I recently noticed that two people had responded to blog posts of mine on their own blogs. I love it when that happens! The first was Hecate, who responded to my post “Courage” with her own post, “Who is Choosing to Lost the Fight?” In that post, she quoted from T. Thorn Coyle:
“And, where’s the struggle? Is it a struggle of not believing in yourself? Is it a struggle of feeling like you don’t have the resources you need? Is it a struggle of of lack of time, lack of energy? Is it a struggle of lack of support around you? Or lack of support from your daily practice? Is it the fear of success? The fear of failure? Where’s that struggle?
“My trainer, Carrie Rockland, with whom I do a trade that’s very fruitful for both of us – we end up teaching each other, which I greatly appreciate . That’s one of the ways I keep fire in my life is to seek out teaching from those who have skills or experiences that I don’t have – but Carrie is coming up on a big competition in which she is having to fight someone that she fought many years ago in order to go up a level in the belt system in her martial art. And in talking about this, she wrote something that was so clear that I want to share it with you. Carrie wrote, ‘More often than not, the truth is I am the one choosing to lose the fight.’ I want us all to take that phrase in right now. ‘More often than not, the truth is I am the one choosing to lose the fight.’
“We talk ourselves out of it before we even step on the mat, half the time. We talk ourselves out of it before we even gather the resources needed to see a project through. We talk ourselves out of it before we make that initial step or have that first conversation. We talk ourselves out of it before we even let ourselves brainstorm and dream.”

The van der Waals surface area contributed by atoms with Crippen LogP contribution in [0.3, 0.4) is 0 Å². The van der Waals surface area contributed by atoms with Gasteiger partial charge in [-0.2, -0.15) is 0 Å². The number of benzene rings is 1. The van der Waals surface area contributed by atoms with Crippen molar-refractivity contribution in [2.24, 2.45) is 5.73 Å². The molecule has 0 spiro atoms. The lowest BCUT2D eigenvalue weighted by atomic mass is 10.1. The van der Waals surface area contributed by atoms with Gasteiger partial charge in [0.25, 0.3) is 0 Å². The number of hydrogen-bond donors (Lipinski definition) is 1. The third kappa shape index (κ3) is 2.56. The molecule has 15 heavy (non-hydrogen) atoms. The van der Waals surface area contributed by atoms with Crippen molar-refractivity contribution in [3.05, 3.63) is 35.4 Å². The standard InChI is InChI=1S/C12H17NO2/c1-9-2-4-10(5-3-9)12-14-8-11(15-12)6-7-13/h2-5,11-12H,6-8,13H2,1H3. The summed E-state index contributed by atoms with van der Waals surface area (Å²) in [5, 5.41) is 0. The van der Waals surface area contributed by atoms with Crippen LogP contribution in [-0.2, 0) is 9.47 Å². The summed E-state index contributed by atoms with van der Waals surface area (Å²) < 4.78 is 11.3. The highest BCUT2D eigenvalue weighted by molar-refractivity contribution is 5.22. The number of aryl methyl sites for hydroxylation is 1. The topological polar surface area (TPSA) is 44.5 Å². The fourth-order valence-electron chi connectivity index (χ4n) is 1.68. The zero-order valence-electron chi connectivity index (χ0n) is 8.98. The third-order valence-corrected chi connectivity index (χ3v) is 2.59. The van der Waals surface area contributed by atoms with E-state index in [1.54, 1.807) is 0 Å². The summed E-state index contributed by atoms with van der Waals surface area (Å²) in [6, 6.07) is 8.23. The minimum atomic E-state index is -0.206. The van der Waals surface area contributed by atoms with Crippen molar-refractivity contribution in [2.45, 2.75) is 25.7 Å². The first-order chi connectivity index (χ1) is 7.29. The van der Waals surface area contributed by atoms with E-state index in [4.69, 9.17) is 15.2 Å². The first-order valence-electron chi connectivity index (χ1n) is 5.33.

I think that’s such an important observation. And I think it’s sometimes true of me too, that when I lose, I’m choosing to do so. Sometimes it’s because I know in my heart that I’m not ready for that particular fight. If I won it, I wouldn’t be ready for the consequences of victory. Sometimes it’s just because I’m afraid that I’ll lose, and so I put in a half-hearted effort. Because if I didn’t really try that hard, it doesn’t matter as much that I lost. But most of the time, I’m in whole-heartedly. And those are the times that if I win, I know I deserved to, and if I lose, I’m still proud of myself for having made the attempt.
If you want to win at things in general, or to succeed at things since winning is a strange word to use for most of the things we want to do, you have to be willing to lose as well. I think it’s when you’re not afraid of losing that you can put your whole heart into the fight in the first place.
The second response was by Duncan Long, to my post “On Beauty.” Duncan’s post is called “The Beautiful Face.” About my post, he writes,
“This reminded me of some very different experiments using software to create ‘beauty’ by combining facial characteristics from a number of photos. The result was an ‘average’ of the various faces. And experimenting with such composite photos, researchers find that the more averaging is done, the more ‘beautiful’ the results are for most people looking at the photos.
“This suggests (to me at least) that most of us have a hardwired ‘picture’ or icon in our minds that we compare to any given real face. The closer the face to that hardwired icon, the more beautiful is our perception of it.
“This is also how the old trick of taking pictures of women through gauze or lens smeared with Vasoline works; their features become less pronounced – averaged – and they appear more attractive. Likewise digital artists now arm themselves with plugins that add a little light scatter to photos, blurring things in a special way to create a ‘beauty shot.'”
While I think that’s generally true, that we do tend to have a hardwired picture in our brains – or perhaps a hardwired series of mathematical relationships – one thing strikes me about Duncan’s post and the research he cites.
The actual averaged faces I’ve seen have always struck me as somewhat bland. They are attractive rather than what I would call beautiful. In terms of the theory I set forth in my post, they have too much unity, not quite enough variety. They are not Julia Roberts, whose face has the general symmetry of the composite face but also something more, something unusual about it. I think it’s what Edgar Allan Poe called a “strangeness in the proportion” in “Ligeia.”
Although I do notice, as Duncan pointed out, that when I use a little light scatter on my photos, they generally look better.
I’m going to end by including something I think is beautiful: Madame X, by John Singer Sargent.
Notice the interplay of unity and variety. And notice the Hogarthian serpentine lines. Plus, I think she has a great nose!